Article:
Save time and money by shopping smarter

smart shopping

A recent shopping spree at Victoria’s Secret not only revived my lingerie drawer, but also turned around my shopping habits. See, shopping is one of my least favorite activities: I can’t stand to maneuver through crowds of people. I feel overwhelmed by the unending choices. Pushy sales people get on my nerves. I decided that while I still need to shop, I need to learn how to do it smart. That means being efficient with my time and money, and making sure I get the best value out of both in my quest to look cute.

I was not a very efficient shopper. My usual M.O. was to walk into a shop, head straight for the sales rack and peruse until I found something cute and roughly in my size. The rest of the time, my wardrobe is overrun by T-shirts with holes, scuffed-up shoes and a black-and-white houndstooth coat, which was fabulous — before I wore it every single winter day for six years straight.
Clearly, this was not efficient. About once every month or two, I would find myself faced with a lunch meeting, media appearance or special date and go into a panic attack because my crowded closet is void of the appropriate attire. A loathed half-day shopping would be spent finding just the right blouse or pumps. Time is money — especially when you’re self-employed like me — and all this hateful shopping cost me big bucks.
My bra shopping excursion taught me how valuable smart shopping is — why you must take stock of what you need, ask for expert advice and pay for quality goods. Further: Consider the cost-per-wear over a “good deal,” says Thea Wood, an Austin, Texas-based stylist, image consultant and style editor who I asked for further shopping tips. “It’s not a good deal if you don’t wear it,” she says.
Here are three reasons to shop smart using these strategies. 

1.  Smart shopping saves time. If you ask me, time is the most valuable commodity — you can always make more money, but you can’t make more time, right? Smart shopping saves time, thus making wisely acquired purchases more valuable. A closet that required 100 hours to fill on various, unproductive shopping trips would be far less efficient than a closet that required just 20 hours to fill.

To get a grip on the time spent shopping, Wood suggests taking stock of your wardrobe. What needs to be replaced? What are you not wearing? Would you wear that fabulous tweed skirt if you had the right sweater to go with it?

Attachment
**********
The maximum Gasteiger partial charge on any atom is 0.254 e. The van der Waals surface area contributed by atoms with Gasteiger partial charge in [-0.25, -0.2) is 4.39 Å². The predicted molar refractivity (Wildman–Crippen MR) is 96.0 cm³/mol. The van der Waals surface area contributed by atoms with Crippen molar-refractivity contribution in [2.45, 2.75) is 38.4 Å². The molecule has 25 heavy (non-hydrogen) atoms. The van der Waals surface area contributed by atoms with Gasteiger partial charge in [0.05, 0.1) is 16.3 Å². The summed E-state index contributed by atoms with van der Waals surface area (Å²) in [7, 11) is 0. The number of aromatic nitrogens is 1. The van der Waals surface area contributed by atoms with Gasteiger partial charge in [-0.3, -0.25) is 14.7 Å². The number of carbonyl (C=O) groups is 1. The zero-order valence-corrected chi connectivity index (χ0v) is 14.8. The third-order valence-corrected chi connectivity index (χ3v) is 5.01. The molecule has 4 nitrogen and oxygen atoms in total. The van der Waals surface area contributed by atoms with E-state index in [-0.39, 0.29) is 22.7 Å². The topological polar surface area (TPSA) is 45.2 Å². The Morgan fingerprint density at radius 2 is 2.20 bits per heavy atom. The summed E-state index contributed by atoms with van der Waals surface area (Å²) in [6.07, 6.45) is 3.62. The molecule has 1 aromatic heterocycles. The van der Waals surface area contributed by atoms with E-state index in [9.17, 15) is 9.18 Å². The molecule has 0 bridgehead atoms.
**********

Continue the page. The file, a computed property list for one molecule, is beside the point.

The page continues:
Make a list of what you need. “Everyone makes a list before they go to the grocery store — but never before they hit the mall,” Wood says. “I find the mall much more overwhelming with far more choices.” Then, stick to your needs with tunnel vision.
Another time-saving tip: Don’t be afraid to stick to what works. If you have a dress style that  is figure-flattering, or a color that complements your complexion, go ahead and invest in more of the same. “Don’t be afraid to have a uniform,” Wood says.

2. Smart shopping saves money. Per my old shopping habits, I rarely asked myself if I actually needed the item. Who cared if I actually wore it? Then, as just happened last night, I find myself rummaging through my closet in desperate search for something to wear to dinner and come across a bargain-find off-the-shoulder black sweater — still affixed with the price tags suggesting what a great deal I’d found. Except, of course, I bought that sweater six months ago, and forgot I had it at all. No value in that!

Wood surprised me when she warned: “Do not get distracted by sales signs!” She is a big advocate for applying a cost-per-wear ratio to all clothing purchases. It may make sense to spend a few hundred bucks on a pair of jeans you may wear several times weekly for years. But skimp on a cocktail dress you wear only once — then accessorize with jewelry and a handbag you already own. 

Don’t forget to factor in dry cleaning costs and time required to shop for replacements. “It makes sense to spend good money on a quality suit if that is what you wear to work every day,” Wood says. “It is an investment in your professional appearance, and you won’t have to spend time or money replacing it next season.”

3. Smart shopping is an investment in your mental and emotional well-being. Smart shopping does not discount the importance of looking fantastic. To the contrary, you should invest your time and money in acquiring items that will boost your confidence, Wood says. “You can’t put price tag on feeling confident and amazing,” she says. “When you feel special, you get positive feedback from others and that snowballs into a great day, and suddenly you see more opportunities and accomplish more.”

After my Victoria’s Secret spree, I went home, swooped my ratty old bras into the trashcan and giddily lined up my new frilly things in tidy rows. The purchase was clearly an investment: an investment in replacing the negative energy spent contending with old and ugly items with things that make me feel beautiful and give me pleasure. I spend less bad mojo agonizing over which bra will work with my outfit each morning. And I know the money spent on these lovely things will be put to good use each and every day, giving me an excellent cost-per-wear ratio and a confidence boost — unlike that sweater that may not be uncovered again until next year.

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